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Johnny Cash's Boyhood Home Named Historic Place


In the tiny town of Dyess out in rural Arkansas, Johnny Cash spent his formative years from 3-years-old through high school. Now, the small home he lived in has been added to the National Register of Historic Places as "Farm No. 266, Johnny Cash Boyhood Home."

As the Arkansas Democrat-Gazette writes, the 5-room house was built in 1935 in the Dyess Resettlement Colony by the Federal Emergency Relief Administration. The original application for the Arkansas Historic Preservation Program focused on the architecture of the house along with Cash's history, but the National Register of Historic Places returned their application, asking them to show how the home impacted Cash's creativity.

The director of Arkansas State University's Heritage Sites, Ruth Hawkins, said, "People who visit this site typically leave with the comment, 'Now we understand where his music came from.' Clearly, who Johnny Cash became as a person and as a musician was shaped by his time in Dyess."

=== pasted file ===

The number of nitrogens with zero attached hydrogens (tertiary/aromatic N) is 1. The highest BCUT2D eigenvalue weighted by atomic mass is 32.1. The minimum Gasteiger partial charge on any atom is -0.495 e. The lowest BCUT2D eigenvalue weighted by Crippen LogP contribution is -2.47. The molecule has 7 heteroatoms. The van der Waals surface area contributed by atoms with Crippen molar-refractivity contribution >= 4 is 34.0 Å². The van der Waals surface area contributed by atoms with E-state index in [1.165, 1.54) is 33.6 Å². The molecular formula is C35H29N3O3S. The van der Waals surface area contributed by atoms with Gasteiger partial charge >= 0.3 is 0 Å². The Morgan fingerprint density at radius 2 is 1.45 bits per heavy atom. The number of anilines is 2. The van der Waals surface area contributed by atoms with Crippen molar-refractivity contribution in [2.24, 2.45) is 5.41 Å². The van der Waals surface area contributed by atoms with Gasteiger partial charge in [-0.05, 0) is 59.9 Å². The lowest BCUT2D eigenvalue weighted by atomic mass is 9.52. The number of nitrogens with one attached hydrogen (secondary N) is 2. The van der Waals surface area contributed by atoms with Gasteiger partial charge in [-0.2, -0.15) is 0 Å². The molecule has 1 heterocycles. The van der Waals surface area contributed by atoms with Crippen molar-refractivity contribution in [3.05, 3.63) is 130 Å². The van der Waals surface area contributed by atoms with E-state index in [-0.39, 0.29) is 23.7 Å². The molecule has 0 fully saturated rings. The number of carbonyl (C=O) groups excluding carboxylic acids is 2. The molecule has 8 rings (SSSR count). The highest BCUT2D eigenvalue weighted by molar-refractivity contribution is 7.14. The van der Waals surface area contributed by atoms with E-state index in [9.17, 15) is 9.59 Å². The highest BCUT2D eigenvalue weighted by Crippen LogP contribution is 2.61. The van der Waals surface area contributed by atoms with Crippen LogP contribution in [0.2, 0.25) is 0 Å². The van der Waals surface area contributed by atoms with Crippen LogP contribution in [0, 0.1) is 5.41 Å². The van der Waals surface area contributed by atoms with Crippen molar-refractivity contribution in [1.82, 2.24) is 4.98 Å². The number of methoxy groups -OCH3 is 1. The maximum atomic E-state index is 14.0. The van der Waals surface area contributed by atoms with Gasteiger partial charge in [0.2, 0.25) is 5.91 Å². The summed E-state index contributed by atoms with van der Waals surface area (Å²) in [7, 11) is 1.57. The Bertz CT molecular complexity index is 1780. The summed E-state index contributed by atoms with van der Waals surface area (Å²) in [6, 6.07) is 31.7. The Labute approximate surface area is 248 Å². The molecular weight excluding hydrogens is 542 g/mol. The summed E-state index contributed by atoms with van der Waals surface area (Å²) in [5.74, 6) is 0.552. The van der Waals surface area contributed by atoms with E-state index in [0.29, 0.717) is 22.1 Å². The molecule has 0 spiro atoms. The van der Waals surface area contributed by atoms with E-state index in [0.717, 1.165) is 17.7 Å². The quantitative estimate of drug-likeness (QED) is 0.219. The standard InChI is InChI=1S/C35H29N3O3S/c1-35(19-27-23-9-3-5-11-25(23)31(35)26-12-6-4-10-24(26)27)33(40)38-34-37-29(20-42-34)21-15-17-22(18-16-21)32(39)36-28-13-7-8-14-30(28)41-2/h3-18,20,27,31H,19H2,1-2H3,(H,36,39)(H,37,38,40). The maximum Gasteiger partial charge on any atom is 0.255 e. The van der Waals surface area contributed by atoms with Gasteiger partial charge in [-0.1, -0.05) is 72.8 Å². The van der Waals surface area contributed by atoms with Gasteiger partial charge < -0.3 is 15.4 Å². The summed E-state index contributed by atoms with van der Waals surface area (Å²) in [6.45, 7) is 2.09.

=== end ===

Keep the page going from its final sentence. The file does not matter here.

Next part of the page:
ASU bought the property and renovated it for $575,000 so it could become a historical site. Back in 1935, the home was only valued at $1,000 when the Cash family of seven was notified that they were selected to become part of the new farming community.

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"Unlike the smaller houses, the five-room house included an indoor toilet and bath facilities, though it still utilized a well for water and the plumbing fixtures were never operational when the Cash family lived in the house," the nomination written by ASU reads.

Cash was driven to get out of the small farming town. "When we grew up, it was second nature that we wouldn't live in Dyess when we were grown," he once said. "It was the aim of every person to get a better job. But if I hadn't grown up there, I wouldn't be what I am now. It was the foundation for what I became."

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